What's a Collateralized Mortgage Obligation & How Are They Made?

Collateralized mortgage obligations, or CMOsare a sort of financial debt vehicle. The holder of a CMO is entitled to regular payments derived from a pool of mortgages. However, unlike most other mortgage-backed securities, in which the investor receives the interest and principal payments from the mortgages, the payments left on a CMO are divided into various kind of bond, called tranches, that cover investors at various times and at different prices, according to a complex formula.


Based on a 2002 paper by Andrew Kelman, an executive in Freddie Mac, Freddie Mac developed the CMO in 1983. It was created in part to address one of the chief problems investors confronted with mortgage-backed securities–the unstable price of these securities because of continuously fluctuating prepayment prices. As interest rates dropped lower, mortgage holders would borrow more and refinance their debt, causing prepayment prices to rise. This earlier-than-expected repayment on the principal will cause the yield of these bonds to decline, reducing their value. The CMO’s construction helps compartmentalize the danger of prepayments.


Since they’re a sort of security offered to investors, CMOs are usually created by investment banks. The investment banks First Boston and Salomon Brothers helped Freddie Mac make the initial example of a CMO, initially called a”Real Estate Mortgage Investment Conduit.” The mortgages utilized to make CMOs can be bought from any entity which possesses a mortgage and gets the right to resell it, including mortgage banks and brokers.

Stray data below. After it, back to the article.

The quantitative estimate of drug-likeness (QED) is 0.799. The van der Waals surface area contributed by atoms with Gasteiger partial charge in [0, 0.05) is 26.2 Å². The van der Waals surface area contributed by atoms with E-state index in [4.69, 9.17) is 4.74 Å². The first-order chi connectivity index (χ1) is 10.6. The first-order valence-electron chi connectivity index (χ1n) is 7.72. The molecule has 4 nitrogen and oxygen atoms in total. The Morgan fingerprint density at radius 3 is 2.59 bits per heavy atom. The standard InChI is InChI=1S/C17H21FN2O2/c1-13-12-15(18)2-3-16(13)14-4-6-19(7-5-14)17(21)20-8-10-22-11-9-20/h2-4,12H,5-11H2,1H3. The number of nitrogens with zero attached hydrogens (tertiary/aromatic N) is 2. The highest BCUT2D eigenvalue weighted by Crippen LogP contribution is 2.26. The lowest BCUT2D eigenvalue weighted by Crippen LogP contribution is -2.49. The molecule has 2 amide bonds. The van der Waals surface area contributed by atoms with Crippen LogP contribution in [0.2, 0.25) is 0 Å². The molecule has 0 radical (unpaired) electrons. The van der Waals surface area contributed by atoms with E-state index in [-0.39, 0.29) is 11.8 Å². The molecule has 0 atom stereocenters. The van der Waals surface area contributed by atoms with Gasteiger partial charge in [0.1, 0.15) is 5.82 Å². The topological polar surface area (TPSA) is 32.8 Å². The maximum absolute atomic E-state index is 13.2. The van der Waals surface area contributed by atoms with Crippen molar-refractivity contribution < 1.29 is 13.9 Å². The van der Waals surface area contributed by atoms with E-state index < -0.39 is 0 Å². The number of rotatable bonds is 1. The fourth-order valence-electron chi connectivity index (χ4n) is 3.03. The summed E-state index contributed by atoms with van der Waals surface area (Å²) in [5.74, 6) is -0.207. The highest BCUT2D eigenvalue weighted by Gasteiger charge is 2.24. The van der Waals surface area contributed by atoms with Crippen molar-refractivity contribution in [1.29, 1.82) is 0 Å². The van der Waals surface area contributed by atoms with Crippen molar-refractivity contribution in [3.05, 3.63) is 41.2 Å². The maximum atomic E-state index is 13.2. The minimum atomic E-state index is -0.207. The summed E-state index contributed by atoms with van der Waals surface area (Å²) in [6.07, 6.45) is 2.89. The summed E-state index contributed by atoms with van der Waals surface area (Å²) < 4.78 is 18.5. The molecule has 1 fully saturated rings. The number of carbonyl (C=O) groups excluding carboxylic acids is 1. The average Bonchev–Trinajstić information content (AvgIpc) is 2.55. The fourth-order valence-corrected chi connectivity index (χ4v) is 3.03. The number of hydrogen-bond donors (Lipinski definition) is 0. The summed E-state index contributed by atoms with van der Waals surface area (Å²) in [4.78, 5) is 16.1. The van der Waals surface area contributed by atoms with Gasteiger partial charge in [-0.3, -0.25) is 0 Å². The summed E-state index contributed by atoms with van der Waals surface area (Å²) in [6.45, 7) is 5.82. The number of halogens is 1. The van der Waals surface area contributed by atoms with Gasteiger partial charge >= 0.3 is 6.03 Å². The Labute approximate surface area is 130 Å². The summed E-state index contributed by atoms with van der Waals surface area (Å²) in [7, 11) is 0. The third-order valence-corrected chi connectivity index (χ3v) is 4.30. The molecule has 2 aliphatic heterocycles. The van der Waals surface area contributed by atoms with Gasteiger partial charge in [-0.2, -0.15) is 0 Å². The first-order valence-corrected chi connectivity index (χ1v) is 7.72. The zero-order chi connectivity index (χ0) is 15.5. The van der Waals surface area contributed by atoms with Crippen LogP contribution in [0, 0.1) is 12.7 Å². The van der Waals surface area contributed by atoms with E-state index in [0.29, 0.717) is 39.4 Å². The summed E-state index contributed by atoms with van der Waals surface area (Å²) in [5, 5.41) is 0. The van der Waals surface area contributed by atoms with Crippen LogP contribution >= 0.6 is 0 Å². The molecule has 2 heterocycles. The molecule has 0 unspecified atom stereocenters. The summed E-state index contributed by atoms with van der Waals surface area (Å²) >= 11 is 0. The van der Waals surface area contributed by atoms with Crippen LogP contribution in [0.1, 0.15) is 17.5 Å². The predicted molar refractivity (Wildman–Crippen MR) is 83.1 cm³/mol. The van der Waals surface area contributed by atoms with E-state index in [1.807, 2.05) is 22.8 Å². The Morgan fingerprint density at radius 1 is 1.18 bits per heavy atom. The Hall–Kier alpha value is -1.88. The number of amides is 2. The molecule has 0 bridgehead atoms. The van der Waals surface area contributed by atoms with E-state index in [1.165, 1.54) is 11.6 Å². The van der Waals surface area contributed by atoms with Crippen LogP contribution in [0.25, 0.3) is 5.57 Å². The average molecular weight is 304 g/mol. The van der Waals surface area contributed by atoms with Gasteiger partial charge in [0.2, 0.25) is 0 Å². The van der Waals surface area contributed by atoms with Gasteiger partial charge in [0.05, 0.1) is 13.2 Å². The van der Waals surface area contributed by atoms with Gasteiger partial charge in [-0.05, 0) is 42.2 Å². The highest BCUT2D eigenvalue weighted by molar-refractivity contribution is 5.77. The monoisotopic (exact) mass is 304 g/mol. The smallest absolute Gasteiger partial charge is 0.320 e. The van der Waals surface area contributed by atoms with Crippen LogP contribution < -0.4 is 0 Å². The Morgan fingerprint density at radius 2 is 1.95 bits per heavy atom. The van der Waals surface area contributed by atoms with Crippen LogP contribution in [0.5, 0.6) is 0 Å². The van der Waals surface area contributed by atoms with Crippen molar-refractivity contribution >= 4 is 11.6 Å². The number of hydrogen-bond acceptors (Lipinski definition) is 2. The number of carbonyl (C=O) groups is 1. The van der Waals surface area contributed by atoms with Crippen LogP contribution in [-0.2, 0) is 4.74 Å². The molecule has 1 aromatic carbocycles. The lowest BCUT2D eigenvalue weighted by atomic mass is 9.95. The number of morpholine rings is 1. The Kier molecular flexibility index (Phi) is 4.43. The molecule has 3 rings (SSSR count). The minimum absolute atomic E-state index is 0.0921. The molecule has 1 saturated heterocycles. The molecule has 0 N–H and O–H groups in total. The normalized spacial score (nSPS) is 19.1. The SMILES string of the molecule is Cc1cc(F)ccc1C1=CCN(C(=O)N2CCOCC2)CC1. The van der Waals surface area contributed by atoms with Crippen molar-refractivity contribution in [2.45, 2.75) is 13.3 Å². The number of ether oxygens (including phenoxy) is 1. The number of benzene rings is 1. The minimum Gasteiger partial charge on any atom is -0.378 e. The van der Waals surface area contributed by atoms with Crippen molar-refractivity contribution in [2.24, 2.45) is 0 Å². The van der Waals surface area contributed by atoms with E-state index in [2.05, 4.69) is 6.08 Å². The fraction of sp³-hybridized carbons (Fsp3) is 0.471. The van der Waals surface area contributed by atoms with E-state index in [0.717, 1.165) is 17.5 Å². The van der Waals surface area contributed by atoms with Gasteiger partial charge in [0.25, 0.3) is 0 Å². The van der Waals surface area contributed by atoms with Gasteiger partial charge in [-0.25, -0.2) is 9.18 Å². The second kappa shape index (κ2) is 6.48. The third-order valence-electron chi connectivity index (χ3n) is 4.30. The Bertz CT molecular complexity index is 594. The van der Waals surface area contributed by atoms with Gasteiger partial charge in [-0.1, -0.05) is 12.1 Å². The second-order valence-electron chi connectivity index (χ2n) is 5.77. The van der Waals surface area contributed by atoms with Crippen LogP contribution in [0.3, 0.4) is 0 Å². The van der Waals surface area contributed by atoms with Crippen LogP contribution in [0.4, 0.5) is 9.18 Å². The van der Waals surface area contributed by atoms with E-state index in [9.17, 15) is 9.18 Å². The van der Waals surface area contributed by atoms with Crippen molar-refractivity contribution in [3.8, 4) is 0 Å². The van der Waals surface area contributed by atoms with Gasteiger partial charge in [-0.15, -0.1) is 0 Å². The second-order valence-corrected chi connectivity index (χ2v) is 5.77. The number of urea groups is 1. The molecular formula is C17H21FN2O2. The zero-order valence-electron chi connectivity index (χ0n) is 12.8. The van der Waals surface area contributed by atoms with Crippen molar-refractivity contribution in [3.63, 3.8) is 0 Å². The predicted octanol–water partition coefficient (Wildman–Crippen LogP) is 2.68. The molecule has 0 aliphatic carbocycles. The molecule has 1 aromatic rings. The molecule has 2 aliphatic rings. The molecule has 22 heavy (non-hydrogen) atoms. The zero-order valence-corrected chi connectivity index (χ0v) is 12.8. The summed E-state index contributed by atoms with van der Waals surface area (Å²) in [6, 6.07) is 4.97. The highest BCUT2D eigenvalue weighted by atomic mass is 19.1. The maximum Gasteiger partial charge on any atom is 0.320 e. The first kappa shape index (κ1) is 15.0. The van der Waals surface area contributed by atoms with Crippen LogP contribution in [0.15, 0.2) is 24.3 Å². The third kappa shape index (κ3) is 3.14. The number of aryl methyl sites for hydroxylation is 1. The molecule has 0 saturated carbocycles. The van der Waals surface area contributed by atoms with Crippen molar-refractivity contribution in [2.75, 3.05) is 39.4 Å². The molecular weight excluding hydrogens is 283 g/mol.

The complex arrangement of a CMO makes it divided into many different kinds of bonds which can satisfy the requirements of many different kinds of investors. A single pool of mortgages can be divided to offer you some bonds which are speculative and many others who are conservative, as well as bonds which pay out on a number of different time frames.


Investors can face many different different risks when investing in CMOs, depending on the kind of bond they have. Besides a risk of a decrease in value because of prepayment, CMO investors will also probably see their bonds decrease in value if the rate of defaults on the underlying mortgages increases appreciably.


CMOs played a prominent part in the financial crisis of 2008. Defaults skyrocketed, as a large number of homeowners had been foreclosed upon and the value of many CMOs plunged. In the wake of that crisis, many investors claimed they had been unaware that the mortgages upon the debt cars were established were in such a high risk of default.

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